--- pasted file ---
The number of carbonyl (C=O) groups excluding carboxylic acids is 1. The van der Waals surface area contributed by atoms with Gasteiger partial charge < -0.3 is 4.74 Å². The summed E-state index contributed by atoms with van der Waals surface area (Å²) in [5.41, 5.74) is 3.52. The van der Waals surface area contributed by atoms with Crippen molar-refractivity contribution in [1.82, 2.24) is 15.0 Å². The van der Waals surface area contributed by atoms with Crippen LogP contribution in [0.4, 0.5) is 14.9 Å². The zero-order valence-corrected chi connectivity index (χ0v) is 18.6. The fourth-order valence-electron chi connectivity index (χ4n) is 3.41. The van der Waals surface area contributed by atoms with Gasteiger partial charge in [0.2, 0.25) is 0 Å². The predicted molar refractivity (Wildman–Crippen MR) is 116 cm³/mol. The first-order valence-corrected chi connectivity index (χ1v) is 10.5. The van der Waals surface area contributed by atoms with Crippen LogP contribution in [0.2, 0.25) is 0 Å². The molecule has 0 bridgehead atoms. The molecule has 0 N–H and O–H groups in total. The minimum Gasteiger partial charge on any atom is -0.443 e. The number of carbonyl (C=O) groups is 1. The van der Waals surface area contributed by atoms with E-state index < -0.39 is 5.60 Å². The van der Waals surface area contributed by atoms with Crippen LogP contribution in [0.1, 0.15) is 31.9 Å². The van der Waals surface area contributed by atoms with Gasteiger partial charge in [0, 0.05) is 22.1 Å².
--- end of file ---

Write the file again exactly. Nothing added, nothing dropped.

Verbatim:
The number of carbonyl (C=O) groups excluding carboxylic acids is 1. The van der Waals surface area contributed by atoms with Gasteiger partial charge < -0.3 is 4.74 Å². The summed E-state index contributed by atoms with van der Waals surface area (Å²) in [5.41, 5.74) is 3.52. The van der Waals surface area contributed by atoms with Crippen molar-refractivity contribution in [1.82, 2.24) is 15.0 Å². The van der Waals surface area contributed by atoms with Crippen LogP contribution in [0.4, 0.5) is 14.9 Å². The zero-order valence-corrected chi connectivity index (χ0v) is 18.6. The fourth-order valence-electron chi connectivity index (χ4n) is 3.41. The van der Waals surface area contributed by atoms with Gasteiger partial charge in [0.2, 0.25) is 0 Å². The predicted molar refractivity (Wildman–Crippen MR) is 116 cm³/mol. The first-order valence-corrected chi connectivity index (χ1v) is 10.5. The van der Waals surface area contributed by atoms with Crippen LogP contribution in [0.2, 0.25) is 0 Å². The molecule has 0 bridgehead atoms. The molecule has 0 N–H and O–H groups in total. The minimum Gasteiger partial charge on any atom is -0.443 e. The number of carbonyl (C=O) groups is 1. The van der Waals surface area contributed by atoms with E-state index < -0.39 is 5.60 Å². The van der Waals surface area contributed by atoms with Crippen LogP contribution in [0.1, 0.15) is 31.9 Å². The van der Waals surface area contributed by atoms with Gasteiger partial charge in [0, 0.05) is 22.1 Å².